THE REAL CHALLENGE: DISTILLING THE KEY FACTORS THAT WILL CREATE HAPPINESS FOR YOUR PEOPLE
Happiness is almost impossible to define.
Though external factors influence happiness, it still remains a very subjective experience. I grew up internalising the fact that happiness is something that emerges from within. I still think that is very much the case – some people manage to find happiness in the trenches, whilst some struggle to experience it even when they ostensibly seem to have it all together. The World Happiness Report 2022 helpfully notes that, “30-40% of the differences in happiness between people is accounted for by genetic differences between people”.
The flip side, as the report suggests, is that 60-70% of the variance can be attributed to differences in our environmental experiences and exposures. It is thus possible to promote well-being amongst employees, irrespective of their natural dispositions, by enabling them to experience a positive and protective environment.
Employee happiness is therefore not a goal, but a by-product that comes alive upon achievement of certain standards/metrics.[viii] I have come across three compelling models that promise happiness as a by-product (see below). The first two are sourced from academic papers, whereas the third is a tried and tested model followed by Zappos (with reported success).
- Higher Purpose, Autonomy, People, Impact (HAPI Model)[ix]
- Purpose, Engagement, Resilience and Kindness (PERK Model)[x]
- Perceived Control, Perceived Progress, Connectedness, Vision/Meaning (Zappos Model)[xi]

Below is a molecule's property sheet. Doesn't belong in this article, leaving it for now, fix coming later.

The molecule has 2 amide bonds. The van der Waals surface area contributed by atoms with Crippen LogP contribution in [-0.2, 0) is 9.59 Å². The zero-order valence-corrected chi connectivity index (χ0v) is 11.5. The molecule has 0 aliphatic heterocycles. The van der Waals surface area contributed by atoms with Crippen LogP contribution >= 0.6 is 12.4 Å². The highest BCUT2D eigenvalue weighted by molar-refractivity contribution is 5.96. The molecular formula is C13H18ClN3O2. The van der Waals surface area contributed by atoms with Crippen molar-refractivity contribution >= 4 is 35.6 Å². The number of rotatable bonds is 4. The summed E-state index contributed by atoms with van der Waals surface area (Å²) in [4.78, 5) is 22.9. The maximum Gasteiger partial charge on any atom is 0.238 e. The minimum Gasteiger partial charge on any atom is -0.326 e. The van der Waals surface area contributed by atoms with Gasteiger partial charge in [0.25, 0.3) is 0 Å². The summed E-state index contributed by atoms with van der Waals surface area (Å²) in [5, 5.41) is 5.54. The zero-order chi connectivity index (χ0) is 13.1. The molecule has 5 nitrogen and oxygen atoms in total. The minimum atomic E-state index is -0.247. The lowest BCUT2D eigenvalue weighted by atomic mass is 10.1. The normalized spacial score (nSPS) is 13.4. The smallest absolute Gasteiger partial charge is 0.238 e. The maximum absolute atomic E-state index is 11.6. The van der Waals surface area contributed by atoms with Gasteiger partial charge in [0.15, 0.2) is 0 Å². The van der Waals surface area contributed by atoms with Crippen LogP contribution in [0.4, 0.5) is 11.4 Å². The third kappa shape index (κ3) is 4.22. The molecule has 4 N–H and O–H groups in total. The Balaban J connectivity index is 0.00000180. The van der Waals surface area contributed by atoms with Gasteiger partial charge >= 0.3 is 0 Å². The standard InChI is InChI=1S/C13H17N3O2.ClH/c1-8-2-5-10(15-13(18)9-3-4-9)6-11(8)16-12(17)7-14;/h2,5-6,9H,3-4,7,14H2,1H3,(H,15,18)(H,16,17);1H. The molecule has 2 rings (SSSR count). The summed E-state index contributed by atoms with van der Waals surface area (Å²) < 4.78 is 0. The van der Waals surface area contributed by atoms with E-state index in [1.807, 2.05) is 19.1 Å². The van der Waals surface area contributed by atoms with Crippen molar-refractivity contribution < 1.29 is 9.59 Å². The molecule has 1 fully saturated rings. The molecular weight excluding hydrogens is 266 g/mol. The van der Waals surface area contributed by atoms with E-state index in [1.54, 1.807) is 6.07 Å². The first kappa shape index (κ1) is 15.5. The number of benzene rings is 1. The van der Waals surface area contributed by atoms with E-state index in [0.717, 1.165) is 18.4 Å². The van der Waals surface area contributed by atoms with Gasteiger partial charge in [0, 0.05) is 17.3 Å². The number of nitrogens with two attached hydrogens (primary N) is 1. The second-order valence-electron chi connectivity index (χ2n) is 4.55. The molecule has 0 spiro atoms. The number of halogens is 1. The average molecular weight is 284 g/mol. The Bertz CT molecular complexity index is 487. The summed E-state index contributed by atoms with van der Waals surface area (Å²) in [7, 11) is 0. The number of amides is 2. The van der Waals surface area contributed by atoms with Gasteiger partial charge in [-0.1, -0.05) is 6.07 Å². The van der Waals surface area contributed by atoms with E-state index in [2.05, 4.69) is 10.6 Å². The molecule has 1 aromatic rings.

These are a good starting point. But they are still an overall framework. Happiness at workplace has many constructs and there is no one size fits all formula. Cynthia D Fisher provides an excellent summary of the range of happiness related constructs in the workplace in the below table:[xii]
These can further be broken down into other factors such as appreciation, transparency, communication and so on.
The key is to identify those constructs that (i) suit the requirements of your organisation; and (ii) will yield the maximum impact for maximum people.
THE STORY OF YOUR PEOPLE HOLDS THE KEY TO THEIR HAPPINESS
Every person has a story.
Our stories define and influence what we value, need, struggle with and strive for at our jobs. Not everyone at work is driven by purpose or values having a purpose. Some employees may feel engaged, but crave fulfilment. A few others may have positive relationships at work, but crave deeper connection.
Delivering happiness to employees at work should start by first understanding who your employees are, what drives them, their expectations and needs[i]– not at a single point in time, but over the course of their career trajectory. This is because happiness as a concept is dynamic. Its ingredients evolve over time. An employee may experience maximum happiness through their six-figure salary at the start of their career, but mid-career, they may prioritise their ability to make time for their passions. Such an employee’s happiness needs will not be met by offering them bonus and other perks.
As aptly summarised in the World Happiness Report, “[t]he differences between us suggest that we may need multiple and diverse interventions that are personalised to individuals”.[ii]